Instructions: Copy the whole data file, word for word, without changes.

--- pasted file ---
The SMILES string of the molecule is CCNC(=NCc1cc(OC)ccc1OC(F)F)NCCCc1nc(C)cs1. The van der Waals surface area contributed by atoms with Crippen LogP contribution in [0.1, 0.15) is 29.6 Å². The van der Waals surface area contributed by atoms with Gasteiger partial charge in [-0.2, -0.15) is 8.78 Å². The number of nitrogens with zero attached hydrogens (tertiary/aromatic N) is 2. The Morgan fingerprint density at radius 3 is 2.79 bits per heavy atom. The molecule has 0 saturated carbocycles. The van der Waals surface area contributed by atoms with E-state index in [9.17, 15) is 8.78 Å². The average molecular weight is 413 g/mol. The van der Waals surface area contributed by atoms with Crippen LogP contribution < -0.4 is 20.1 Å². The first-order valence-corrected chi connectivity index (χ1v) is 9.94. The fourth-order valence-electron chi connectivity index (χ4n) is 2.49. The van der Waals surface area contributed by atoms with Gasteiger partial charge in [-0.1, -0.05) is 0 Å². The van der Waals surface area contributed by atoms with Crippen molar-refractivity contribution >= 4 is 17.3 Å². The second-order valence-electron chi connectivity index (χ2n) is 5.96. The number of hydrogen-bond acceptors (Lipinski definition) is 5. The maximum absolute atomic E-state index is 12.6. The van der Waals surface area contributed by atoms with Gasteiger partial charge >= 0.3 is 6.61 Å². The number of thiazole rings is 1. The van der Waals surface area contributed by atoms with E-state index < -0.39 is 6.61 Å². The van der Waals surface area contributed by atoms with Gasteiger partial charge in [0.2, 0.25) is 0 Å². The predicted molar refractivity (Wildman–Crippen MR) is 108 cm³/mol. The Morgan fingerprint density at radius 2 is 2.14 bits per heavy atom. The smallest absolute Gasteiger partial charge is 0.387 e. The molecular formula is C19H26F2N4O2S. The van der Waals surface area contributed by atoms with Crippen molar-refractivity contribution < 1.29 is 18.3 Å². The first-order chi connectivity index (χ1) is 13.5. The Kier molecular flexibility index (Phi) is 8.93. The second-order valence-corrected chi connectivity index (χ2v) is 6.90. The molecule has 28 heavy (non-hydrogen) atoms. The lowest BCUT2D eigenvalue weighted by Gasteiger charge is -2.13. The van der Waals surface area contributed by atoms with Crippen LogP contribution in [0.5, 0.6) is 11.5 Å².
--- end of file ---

The SMILES string of the molecule is CCNC(=NCc1cc(OC)ccc1OC(F)F)NCCCc1nc(C)cs1. The van der Waals surface area contributed by atoms with Crippen LogP contribution in [0.1, 0.15) is 29.6 Å². The van der Waals surface area contributed by atoms with Gasteiger partial charge in [-0.2, -0.15) is 8.78 Å². The number of nitrogens with zero attached hydrogens (tertiary/aromatic N) is 2. The Morgan fingerprint density at radius 3 is 2.79 bits per heavy atom. The molecule has 0 saturated carbocycles. The van der Waals surface area contributed by atoms with E-state index in [9.17, 15) is 8.78 Å². The average molecular weight is 413 g/mol. The van der Waals surface area contributed by atoms with Crippen LogP contribution < -0.4 is 20.1 Å². The first-order valence-corrected chi connectivity index (χ1v) is 9.94. The fourth-order valence-electron chi connectivity index (χ4n) is 2.49. The van der Waals surface area contributed by atoms with Gasteiger partial charge in [-0.1, -0.05) is 0 Å². The van der Waals surface area contributed by atoms with Crippen molar-refractivity contribution >= 4 is 17.3 Å². The second-order valence-electron chi connectivity index (χ2n) is 5.96. The number of hydrogen-bond acceptors (Lipinski definition) is 5. The maximum absolute atomic E-state index is 12.6. The van der Waals surface area contributed by atoms with Gasteiger partial charge >= 0.3 is 6.61 Å². The number of thiazole rings is 1. The van der Waals surface area contributed by atoms with E-state index < -0.39 is 6.61 Å². The van der Waals surface area contributed by atoms with Gasteiger partial charge in [0.2, 0.25) is 0 Å². The predicted molar refractivity (Wildman–Crippen MR) is 108 cm³/mol. The Morgan fingerprint density at radius 2 is 2.14 bits per heavy atom. The smallest absolute Gasteiger partial charge is 0.387 e. The molecular formula is C19H26F2N4O2S. The van der Waals surface area contributed by atoms with Crippen molar-refractivity contribution < 1.29 is 18.3 Å². The first-order chi connectivity index (χ1) is 13.5. The Kier molecular flexibility index (Phi) is 8.93. The second-order valence-corrected chi connectivity index (χ2v) is 6.90. The molecule has 28 heavy (non-hydrogen) atoms. The lowest BCUT2D eigenvalue weighted by Gasteiger charge is -2.13. The van der Waals surface area contributed by atoms with Crippen LogP contribution in [0.5, 0.6) is 11.5 Å².